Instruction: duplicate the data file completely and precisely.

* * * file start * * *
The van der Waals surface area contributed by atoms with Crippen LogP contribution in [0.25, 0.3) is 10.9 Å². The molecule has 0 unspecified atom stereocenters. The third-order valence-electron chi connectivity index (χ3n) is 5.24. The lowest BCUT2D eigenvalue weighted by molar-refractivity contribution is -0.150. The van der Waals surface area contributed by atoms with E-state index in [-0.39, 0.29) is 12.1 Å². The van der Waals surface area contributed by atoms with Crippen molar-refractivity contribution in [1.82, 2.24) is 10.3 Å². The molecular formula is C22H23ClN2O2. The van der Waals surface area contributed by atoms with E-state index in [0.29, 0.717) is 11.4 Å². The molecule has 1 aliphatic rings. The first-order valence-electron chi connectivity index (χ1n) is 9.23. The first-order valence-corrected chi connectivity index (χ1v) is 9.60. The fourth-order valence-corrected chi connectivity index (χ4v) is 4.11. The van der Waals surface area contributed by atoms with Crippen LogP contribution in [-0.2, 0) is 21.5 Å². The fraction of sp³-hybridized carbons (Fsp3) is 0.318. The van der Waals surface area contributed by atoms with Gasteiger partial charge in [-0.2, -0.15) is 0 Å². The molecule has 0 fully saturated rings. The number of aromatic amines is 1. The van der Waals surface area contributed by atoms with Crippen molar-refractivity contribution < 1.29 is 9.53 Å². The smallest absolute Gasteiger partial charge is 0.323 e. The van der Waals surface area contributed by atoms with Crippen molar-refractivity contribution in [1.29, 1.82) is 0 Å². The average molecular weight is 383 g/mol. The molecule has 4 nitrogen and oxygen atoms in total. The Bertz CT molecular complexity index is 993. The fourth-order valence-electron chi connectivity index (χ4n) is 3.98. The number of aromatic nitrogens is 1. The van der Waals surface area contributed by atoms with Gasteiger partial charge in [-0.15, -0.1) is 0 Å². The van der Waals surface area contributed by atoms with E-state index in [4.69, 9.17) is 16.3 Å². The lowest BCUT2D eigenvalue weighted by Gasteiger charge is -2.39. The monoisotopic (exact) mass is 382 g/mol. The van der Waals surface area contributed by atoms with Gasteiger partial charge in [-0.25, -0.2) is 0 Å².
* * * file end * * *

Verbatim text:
The van der Waals surface area contributed by atoms with Crippen LogP contribution in [0.25, 0.3) is 10.9 Å². The molecule has 0 unspecified atom stereocenters. The third-order valence-electron chi connectivity index (χ3n) is 5.24. The lowest BCUT2D eigenvalue weighted by molar-refractivity contribution is -0.150. The van der Waals surface area contributed by atoms with E-state index in [-0.39, 0.29) is 12.1 Å². The van der Waals surface area contributed by atoms with Crippen molar-refractivity contribution in [1.82, 2.24) is 10.3 Å². The molecular formula is C22H23ClN2O2. The van der Waals surface area contributed by atoms with E-state index in [0.29, 0.717) is 11.4 Å². The molecule has 1 aliphatic rings. The first-order valence-electron chi connectivity index (χ1n) is 9.23. The first-order valence-corrected chi connectivity index (χ1v) is 9.60. The fourth-order valence-corrected chi connectivity index (χ4v) is 4.11. The van der Waals surface area contributed by atoms with Crippen LogP contribution in [-0.2, 0) is 21.5 Å². The fraction of sp³-hybridized carbons (Fsp3) is 0.318. The van der Waals surface area contributed by atoms with Gasteiger partial charge in [-0.2, -0.15) is 0 Å². The molecule has 0 fully saturated rings. The number of aromatic amines is 1. The van der Waals surface area contributed by atoms with Crippen molar-refractivity contribution < 1.29 is 9.53 Å². The smallest absolute Gasteiger partial charge is 0.323 e. The van der Waals surface area contributed by atoms with Crippen molar-refractivity contribution in [1.29, 1.82) is 0 Å². The average molecular weight is 383 g/mol. The molecule has 4 nitrogen and oxygen atoms in total. The Bertz CT molecular complexity index is 993. The fourth-order valence-electron chi connectivity index (χ4n) is 3.98. The number of aromatic nitrogens is 1. The van der Waals surface area contributed by atoms with Gasteiger partial charge in [-0.15, -0.1) is 0 Å². The van der Waals surface area contributed by atoms with E-state index in [4.69, 9.17) is 16.3 Å². The lowest BCUT2D eigenvalue weighted by Gasteiger charge is -2.39. The monoisotopic (exact) mass is 382 g/mol. The van der Waals surface area contributed by atoms with Gasteiger partial charge in [-0.25, -0.2) is 0 Å².